The data can create a compelling argument against a 100% increase in the federal minimum wage, but what do the experts (labor economists) say about increasing the federal minimum wage?
According to the Employment Policy Institute:
- 70% of labor economists believe an increase in the minimum wage has a negative impact on the labor market
- 80% of labor economists believe that a 10% or higher increase in the minimum wage is detrimentally negative for the labor market
- 84% of labor economists believe that it will have a negative effect on youth employment
- Only 6% of labor economists believe increasing the minimum wage is an effective way to help those living below the poverty line
The majority of labor economists (70%) believe that the best way to help those living below this poverty line is through tax credits, which the Tax Cuts and Jobs Act (TCJA) does by doubling the standard deduction. That paired with the Earned Income Tax credit substantially increases the amount of tax benefits available to low income earners. So, while an increase in the minimum wage may seem well intended, the experts believe that the outcome will not benefit those whom this increase intends to benefit.
So, what can we expect if a $15 an hour minimum wage increase does pass in congress and the executive office? Reviewing historical constants, as consumers we can expect an increase in the cost of goods and services to be proportionate to the increase expense added to produce said goods and services.
It is not uncommon to see a decrease or flatline of costs of said goods/services in some industries two to five years plus after that initial increase in costs. However, the drop is normally associated with automation within those industries. Automation has made many products such as cars, computers, and fast food more affordable. However, automation commonly replaces many entry level and unskilled labor positions. Therefore, the initial increase in costs will likely be consecutive with or followed by an increase in the unemployment rate, specific to entry level and unskilled labor. We have already seen this regionally throughout the U.S. in specific cities and states that have raised the minimum wage to $15.00 an hour.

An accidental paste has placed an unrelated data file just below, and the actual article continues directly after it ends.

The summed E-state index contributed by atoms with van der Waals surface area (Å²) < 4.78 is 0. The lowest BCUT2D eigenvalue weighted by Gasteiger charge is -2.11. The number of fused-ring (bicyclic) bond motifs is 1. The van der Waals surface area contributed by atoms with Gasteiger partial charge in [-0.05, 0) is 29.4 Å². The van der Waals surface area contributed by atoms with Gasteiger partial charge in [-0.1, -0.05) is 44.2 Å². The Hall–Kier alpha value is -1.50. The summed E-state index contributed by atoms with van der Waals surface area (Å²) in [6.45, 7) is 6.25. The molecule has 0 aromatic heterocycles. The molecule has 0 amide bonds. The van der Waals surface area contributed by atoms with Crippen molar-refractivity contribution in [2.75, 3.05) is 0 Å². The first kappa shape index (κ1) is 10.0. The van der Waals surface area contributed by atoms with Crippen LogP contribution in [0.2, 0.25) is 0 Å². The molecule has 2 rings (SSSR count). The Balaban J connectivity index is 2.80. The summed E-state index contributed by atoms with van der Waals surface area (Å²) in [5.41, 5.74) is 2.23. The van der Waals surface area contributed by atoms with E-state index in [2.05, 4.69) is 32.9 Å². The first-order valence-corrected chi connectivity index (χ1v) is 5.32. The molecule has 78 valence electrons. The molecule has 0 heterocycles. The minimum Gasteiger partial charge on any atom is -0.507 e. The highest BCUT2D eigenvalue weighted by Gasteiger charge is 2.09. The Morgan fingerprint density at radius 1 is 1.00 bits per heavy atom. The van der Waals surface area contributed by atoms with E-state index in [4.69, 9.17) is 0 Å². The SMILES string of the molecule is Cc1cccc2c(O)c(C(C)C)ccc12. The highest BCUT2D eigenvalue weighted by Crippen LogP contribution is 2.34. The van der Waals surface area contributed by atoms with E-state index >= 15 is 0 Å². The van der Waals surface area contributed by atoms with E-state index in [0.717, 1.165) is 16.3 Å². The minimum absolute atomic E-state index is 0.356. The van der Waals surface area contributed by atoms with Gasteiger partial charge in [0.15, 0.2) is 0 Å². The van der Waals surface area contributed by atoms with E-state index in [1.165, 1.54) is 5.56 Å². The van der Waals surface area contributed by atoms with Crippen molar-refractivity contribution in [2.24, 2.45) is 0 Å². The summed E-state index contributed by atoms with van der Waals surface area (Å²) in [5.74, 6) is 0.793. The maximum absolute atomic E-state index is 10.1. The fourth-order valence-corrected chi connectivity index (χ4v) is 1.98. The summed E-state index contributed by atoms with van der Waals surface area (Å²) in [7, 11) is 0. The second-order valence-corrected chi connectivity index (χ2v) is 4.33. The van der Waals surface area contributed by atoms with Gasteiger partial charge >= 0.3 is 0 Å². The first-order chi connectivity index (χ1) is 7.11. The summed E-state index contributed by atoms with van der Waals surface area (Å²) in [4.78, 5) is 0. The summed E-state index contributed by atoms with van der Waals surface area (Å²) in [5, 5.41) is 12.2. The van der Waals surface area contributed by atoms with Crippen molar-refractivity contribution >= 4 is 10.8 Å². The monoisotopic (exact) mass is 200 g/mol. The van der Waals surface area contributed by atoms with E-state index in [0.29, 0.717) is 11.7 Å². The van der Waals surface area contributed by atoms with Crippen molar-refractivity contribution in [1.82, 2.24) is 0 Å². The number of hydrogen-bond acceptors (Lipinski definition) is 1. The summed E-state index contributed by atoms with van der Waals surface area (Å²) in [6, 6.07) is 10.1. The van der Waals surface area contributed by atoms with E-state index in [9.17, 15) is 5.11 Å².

The other constant that we can expect to see is a reduction in full-time employment and hours worked per week for employees who are paid hourly, paired with a large reduction in overtime pay. We have also seen this regionally through the U.S. in those same cities and states.
We can also expect to see an increase in the independent contractor and 1099 labor market. There’s not enough historical data to correlate this cost reduction method, but it has become a common strategy for employers to cut back on costs such as payroll taxes and the necessity to offer benefits to be compliant with federal employment guidelines. We have already seen an increase in the independent contractor/1099 labor market for the past two decades with around a quarter of the current labor force already falling into the category. Many labor economists expect this to increase to nearly half of the labor force within the next 10 years.
Fortunately for our readers, there are some commonly overlooked solutions to cut back on costs without having to cut into profit margins or sacrifice employee benefits.
- Employers with 3 or more employees can utilize a Medical Cost Sharing Community (MCSC) to reduce healthcare premiums by up to 70%.
- Employers with 25 or more full time W2 employees could implement a Payroll Tax Reduction Plan to increase employee benefits, without a change in the net pay of their employees, and significantly reduce the business’s payroll tax burden.
- And businesses doing $10,000,000 or more in revenue could review their feasibility for a captive insurance model, potentially turning 80% of their insurance premiums into a profit center rather than an expense.
If you do think any of the above strategies can be a viable option for you, you can always schedule a quick introductory Zoom meeting or call with myself or one of our partners to review.
Dan Nuwash, MBA
Founder and Managing Partner
Finance For Thought
Text - H.R.1 - 115th Congress (2017-2018): An Act to provide for reconciliation pursuant to titles II and V of the concurrent resolution on the budget for fiscal year 2018. | Congress.gov | Library of Congress